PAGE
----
Discus-2c DLR

DLR measurement glider
DLR measurement glider
Image 1/2, Image: IDAFLIEG.

DLR measurement glider

The new measurement glider Discus-2C DLR (top) with its predecessor, the DG 300 17, during comparative flight.

Discus-2C DLR behind the DLR tow plane
Discus-2C DLR behind the DLR tow plane
Image 2/2, Image: IDAFLIEG.

Discus-2C DLR behind the DLR tow plane

The sensor systems in the new DLR glider permit variable installation. So, for example, questions of aeroelasticity can also be addressed.

The Discus-2c DLR heralds the start of a new generation of research gliders in almost every respect, coming in gradually to replace the reference glider DG 300 17. Its structural design demonstrates progress; while the DG is made of glass-reinforced plastic (GRP), the Discus is constructed using the current industry standard, carbon-fibre-reinforced polymer (CFRP).

The flight performance of the Discus has been precisely analysed to make it suitable for use as reference aircraft to benchmark the performance of new glider designs. The polar curves this has revealed are substantially flatter, especially in the high-speed flight regime, and are therefore ideally suited to comparing cutting-edge, high-performance gliders.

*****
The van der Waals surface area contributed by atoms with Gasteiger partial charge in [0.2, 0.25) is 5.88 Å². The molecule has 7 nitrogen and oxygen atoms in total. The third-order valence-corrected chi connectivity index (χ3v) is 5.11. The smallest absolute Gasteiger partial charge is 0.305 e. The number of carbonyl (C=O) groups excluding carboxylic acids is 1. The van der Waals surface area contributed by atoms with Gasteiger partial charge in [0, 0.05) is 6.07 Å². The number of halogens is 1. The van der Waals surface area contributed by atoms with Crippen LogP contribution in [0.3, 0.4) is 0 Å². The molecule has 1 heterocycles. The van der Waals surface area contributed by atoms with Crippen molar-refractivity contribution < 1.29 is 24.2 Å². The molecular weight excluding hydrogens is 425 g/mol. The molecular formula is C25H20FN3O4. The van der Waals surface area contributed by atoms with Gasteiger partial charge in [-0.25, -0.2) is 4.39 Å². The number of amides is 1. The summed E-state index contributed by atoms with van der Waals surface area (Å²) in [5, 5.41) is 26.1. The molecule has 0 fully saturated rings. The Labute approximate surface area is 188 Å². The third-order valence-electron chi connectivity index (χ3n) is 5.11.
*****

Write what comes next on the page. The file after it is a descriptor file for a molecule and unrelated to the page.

A special feature of the Discus 2c-DLR is its generous storage space for measurement electronics. To achieve this, the fuselage accommodates a large box, accessible from outside and offering space for sensors, GPS receivers and measurement systems. The sensor systems fitted to the Discus were planned in cooperation with the Technical University of Braunschweig during the aircraft procurement phase and then bonded into the exposed structural components during construction. For instance, the fuselage and the wings are fitted with over a dozen strain gauges, designed to measure the load exerted during various flight conditions. The starboard wing also houses a fibre Bragg grating with glass fibre running along the spar. This system is used to make extremely precise measurements of wing deflection.

The most visible alteration compared with the standard aircraft is the nose boom. It is fitted with what is known as a five-hole probe, which is used for very accurate measurements of the angle of attack. Additional modifications such as external load points, the cockpit display, differential GPS system and data logger ensure that the aircraft is ideally prepared as a modular measurement platform for various research projects. Future analysis will focus on aeroelasticity, in-flight parameter identification and questions relating to human-machine interfaces in addition to measuring flight performance.

Technical dataDiscus-2c DLR
Length:6.8 metres (plus nose boom)
Height:1.3 metres
Wingspan:18 metres
Total weight:565 kilograms
Water ballast:208 litres
Wing loading:maximum 52 kilograms per square metre
Best glide ratio:(yet to be measured)
Landing gear:retractable, spring-loaded undercarriage
Maximum speed:280 kilometres per hour
Minimum speed:75 kilometres per hour
DLR Flight Operations:Braunschweig

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